1. Minimising fragrances and preservatives in ABHRs. Commonly the cause of contact allergies, these should be kept to a minimum or eliminated when selecting an ABHR.
  2. Washing hands frequently with soap and water immediately after or before using an ABHR. Not only is this unnecessary, but it can lead to dermatitis.
  3. Not donning gloves while your hands are still wet from either handwashing or ABHR. This also increases the risk of skin irritation.
  4. Using hot water for handwashing.
  5. Failing to use supplementary/compatible hand moisturisers (more on this shortly).
  6. The quality of the paper towel used to dry hands after hand washing.

So, to minimise the development of occupational hand dermatitis, we need to use multiple strategies. Hand Hygiene Australia suggest:

  1. Using a hand hygiene product that contains skin emollient (i.e. a moisturiser).
  2. Educating staff on the correct use of hand hygiene products.
  3. Educating staff on caring for their hands, including regular use of skin moisturisers both at work. You should moisturise your hands 3 times during your shift), and at home.
  4. Management providing a supportive attitude and ensuring staff have the correct products to perform effective and safe hand hygiene.
  5. Providing a supportive attitude towards staff with skin problems.

It is also important to ensure that the selected ABHR, soaps and moisturising lotions are chemically compatible to minimise skin reactions amongst staff. Moisturising hand lotions/creams and hand hygiene products made by chemical companies are made to be used together.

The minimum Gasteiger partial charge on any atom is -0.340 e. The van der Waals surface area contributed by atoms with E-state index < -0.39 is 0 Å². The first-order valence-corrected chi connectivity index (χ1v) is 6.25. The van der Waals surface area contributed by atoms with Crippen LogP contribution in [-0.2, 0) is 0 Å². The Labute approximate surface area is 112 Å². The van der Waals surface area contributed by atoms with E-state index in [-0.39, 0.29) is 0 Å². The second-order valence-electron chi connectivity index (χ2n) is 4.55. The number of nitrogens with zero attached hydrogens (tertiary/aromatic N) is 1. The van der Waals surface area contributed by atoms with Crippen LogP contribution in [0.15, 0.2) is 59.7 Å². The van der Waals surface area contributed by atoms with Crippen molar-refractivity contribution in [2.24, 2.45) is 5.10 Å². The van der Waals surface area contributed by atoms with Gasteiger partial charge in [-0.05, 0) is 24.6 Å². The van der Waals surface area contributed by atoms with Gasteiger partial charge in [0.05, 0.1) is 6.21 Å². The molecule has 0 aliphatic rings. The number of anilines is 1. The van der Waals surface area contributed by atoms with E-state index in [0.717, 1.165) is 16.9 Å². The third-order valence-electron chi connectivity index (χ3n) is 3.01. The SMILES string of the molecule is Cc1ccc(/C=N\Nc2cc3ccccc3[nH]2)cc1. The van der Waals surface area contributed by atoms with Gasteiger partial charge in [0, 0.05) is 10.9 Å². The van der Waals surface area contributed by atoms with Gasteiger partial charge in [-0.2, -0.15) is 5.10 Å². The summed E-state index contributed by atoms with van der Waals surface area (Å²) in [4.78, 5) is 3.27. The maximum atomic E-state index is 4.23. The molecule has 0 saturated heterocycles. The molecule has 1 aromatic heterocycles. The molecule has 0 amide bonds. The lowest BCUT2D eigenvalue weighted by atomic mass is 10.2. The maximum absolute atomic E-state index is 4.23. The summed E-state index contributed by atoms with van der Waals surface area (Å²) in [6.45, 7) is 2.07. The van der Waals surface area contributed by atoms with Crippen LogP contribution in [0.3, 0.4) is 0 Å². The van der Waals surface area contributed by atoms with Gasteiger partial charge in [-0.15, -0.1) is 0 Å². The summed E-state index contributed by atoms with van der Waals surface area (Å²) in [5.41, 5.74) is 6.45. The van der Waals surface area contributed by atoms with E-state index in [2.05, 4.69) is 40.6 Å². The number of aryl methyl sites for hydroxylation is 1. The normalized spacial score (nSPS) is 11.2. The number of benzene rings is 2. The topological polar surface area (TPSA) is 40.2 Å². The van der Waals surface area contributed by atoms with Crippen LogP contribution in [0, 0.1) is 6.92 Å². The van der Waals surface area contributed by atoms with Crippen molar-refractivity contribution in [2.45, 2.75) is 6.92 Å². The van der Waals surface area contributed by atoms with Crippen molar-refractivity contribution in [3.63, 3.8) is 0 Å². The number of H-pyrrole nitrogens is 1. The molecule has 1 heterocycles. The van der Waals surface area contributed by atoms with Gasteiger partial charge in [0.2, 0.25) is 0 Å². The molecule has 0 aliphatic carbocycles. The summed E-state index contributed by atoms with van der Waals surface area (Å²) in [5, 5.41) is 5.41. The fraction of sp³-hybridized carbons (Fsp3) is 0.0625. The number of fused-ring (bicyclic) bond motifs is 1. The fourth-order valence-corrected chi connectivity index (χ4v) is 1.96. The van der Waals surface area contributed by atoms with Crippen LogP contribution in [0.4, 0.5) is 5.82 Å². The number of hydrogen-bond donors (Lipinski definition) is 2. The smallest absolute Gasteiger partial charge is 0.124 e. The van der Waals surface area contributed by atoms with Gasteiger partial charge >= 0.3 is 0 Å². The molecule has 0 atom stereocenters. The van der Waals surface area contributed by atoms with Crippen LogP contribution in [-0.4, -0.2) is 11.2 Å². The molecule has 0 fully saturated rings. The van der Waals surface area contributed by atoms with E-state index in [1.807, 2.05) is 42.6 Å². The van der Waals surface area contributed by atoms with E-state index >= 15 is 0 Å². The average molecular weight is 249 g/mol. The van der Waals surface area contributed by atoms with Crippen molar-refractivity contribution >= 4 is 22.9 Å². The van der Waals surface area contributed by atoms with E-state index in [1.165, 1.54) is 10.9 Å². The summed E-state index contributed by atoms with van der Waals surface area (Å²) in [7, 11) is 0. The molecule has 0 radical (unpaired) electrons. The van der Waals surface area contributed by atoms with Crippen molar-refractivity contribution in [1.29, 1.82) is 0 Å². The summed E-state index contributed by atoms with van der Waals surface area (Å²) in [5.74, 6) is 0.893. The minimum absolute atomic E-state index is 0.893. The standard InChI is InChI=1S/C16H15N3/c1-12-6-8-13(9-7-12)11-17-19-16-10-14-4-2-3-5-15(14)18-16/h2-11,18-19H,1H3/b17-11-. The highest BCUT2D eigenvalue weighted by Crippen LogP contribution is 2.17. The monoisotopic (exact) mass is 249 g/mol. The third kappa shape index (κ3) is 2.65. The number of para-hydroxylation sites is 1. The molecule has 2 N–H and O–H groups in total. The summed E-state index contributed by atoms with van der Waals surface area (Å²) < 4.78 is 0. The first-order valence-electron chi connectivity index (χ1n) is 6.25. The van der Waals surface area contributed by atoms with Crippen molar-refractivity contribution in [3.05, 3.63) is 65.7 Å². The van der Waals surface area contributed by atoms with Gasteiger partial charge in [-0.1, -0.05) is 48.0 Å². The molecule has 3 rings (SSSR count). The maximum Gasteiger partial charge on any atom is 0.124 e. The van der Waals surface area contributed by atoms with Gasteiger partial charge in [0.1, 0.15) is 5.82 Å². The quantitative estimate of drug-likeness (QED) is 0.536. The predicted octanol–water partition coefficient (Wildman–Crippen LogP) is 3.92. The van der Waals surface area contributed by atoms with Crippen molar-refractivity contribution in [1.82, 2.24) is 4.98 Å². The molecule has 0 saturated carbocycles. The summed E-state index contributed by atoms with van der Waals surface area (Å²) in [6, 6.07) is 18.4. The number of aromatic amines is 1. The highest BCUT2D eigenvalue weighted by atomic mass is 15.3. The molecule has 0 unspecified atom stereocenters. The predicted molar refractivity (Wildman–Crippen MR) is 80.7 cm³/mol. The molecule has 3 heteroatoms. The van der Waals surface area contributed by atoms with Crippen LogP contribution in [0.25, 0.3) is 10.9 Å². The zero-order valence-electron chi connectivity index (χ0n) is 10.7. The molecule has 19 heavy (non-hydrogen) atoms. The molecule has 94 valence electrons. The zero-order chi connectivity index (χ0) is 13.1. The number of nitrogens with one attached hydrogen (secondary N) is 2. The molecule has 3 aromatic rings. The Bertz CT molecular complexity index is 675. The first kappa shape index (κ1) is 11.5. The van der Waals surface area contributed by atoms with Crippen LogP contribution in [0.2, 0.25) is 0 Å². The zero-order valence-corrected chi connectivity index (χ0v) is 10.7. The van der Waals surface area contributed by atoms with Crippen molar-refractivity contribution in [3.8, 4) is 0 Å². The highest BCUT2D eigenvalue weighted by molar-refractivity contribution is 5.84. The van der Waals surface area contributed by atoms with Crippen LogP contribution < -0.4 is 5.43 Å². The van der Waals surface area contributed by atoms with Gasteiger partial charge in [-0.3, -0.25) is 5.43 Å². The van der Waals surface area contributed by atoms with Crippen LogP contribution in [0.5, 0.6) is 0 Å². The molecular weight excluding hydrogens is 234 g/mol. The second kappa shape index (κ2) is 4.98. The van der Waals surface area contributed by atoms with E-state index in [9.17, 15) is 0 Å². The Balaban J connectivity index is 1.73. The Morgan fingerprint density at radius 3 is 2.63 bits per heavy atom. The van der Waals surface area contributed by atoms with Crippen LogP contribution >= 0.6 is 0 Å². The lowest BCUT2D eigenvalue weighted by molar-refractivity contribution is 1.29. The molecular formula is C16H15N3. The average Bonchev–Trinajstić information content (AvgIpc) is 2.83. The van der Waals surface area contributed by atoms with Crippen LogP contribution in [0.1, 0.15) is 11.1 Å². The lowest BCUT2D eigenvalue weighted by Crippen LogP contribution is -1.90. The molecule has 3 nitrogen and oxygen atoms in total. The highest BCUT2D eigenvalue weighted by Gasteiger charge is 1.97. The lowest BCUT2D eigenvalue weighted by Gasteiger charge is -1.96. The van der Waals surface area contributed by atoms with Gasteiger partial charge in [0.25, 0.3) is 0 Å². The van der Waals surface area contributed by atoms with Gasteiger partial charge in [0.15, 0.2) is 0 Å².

Moisturise me (image source)

How much is enough?

The question now is ‘How often should I use a hand lotion/moisturiser?’ To this I say, there is no hard and fast rule in any of the literature I have read. Once again, the NHMRC advises, “An emollient hand cream should be applied regularly, such as after performing hand hygiene before a break and before going off duty and when off duty.”

Hand Hygiene Australia state that “educating staff on caring for their hands, including the regular use of skin moisturisers both at work and at home-such moisturising skin-care products need to be compatible with alcohol-based hand rubs,” is an important part of risk minimisation.

Personally, I moisturise my hands after performing hand hygiene before I start work!

As healthcare workers our hands are essential to what we do every day, they are really one of our greatest assets, so don’t take them for granted. Encourage them to look after themselves, choose their hand hygiene products carefully and moisturise, moisturise, MOISTURISE!!!

Hand hygiene should be at the top of every facility’s list of priorities. As well as making sure your facility has happy hands, you should also make sure that their hand hygiene is doing its job. Bug Control’s hand hygiene training kits show your staff the areas that they’re missing during regular hand hygiene. Don’t have cracked hands for nothing! Make sure your hand hygiene is effective with our training kits.